And another question, does your range include super-8 negative film? (I'm not really familiar with film type numbers)

I've always wanted to do something with Super-8 since I found a box of 30-year-old (some nearly 40 years old!) home movies when cleaning out a garage. I bought a projector for $4 in a flea market which I got going with some rubber belts intended as VCR spare parts, and the films seem to project as well as the day they were taken! Considering how hot that garage gets in the summer, I thought it was incredible that they survived at all.

Edited by Keith Walters, 24 August 2006 - 02:07 AM.

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#3 Richard Tuohy

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Posted 24 August 2006 - 02:44 AM

Hi Keith,
well certainly Kodak don't honour ektachrome processing any more. Would there still be images on it? Possibly. Certainly unshot ektachrome of that vintage (not that long ago) would yield an image. Send it to me if you want. Cost would be $20.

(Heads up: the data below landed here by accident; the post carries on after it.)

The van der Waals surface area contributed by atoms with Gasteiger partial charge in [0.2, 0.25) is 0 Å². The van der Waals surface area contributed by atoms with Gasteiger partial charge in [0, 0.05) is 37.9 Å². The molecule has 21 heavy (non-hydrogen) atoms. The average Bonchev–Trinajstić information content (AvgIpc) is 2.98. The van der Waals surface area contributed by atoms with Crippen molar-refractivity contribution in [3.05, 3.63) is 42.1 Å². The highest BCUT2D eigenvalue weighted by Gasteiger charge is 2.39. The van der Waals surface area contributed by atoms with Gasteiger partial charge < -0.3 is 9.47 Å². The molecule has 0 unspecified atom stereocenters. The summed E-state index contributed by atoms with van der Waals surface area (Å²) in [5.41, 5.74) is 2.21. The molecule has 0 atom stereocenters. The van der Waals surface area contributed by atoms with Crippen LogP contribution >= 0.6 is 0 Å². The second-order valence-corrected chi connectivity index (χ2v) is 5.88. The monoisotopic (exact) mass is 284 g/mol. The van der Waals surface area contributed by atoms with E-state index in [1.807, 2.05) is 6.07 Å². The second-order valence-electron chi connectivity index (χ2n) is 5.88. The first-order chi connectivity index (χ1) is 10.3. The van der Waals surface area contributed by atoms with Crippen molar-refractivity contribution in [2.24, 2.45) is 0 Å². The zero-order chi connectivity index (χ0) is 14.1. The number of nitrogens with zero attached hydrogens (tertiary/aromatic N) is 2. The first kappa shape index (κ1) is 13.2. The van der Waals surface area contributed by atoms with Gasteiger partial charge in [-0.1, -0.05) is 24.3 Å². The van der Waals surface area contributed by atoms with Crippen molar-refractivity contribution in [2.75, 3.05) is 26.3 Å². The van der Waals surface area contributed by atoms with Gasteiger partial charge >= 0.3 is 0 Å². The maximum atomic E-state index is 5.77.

As for neg, I am looking at offering super8 vision colour neg, but I am also looking at offering Ektachrome 64t processed as a low contrast colour neg. The benefit here would be that it would be easier (and hence cheaper) to telecine as it wouldn't have the orange colour masking.
Cheers,
Richard

nano lab :D
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#4 Mark Wilson

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Posted 24 August 2006 - 06:00 AM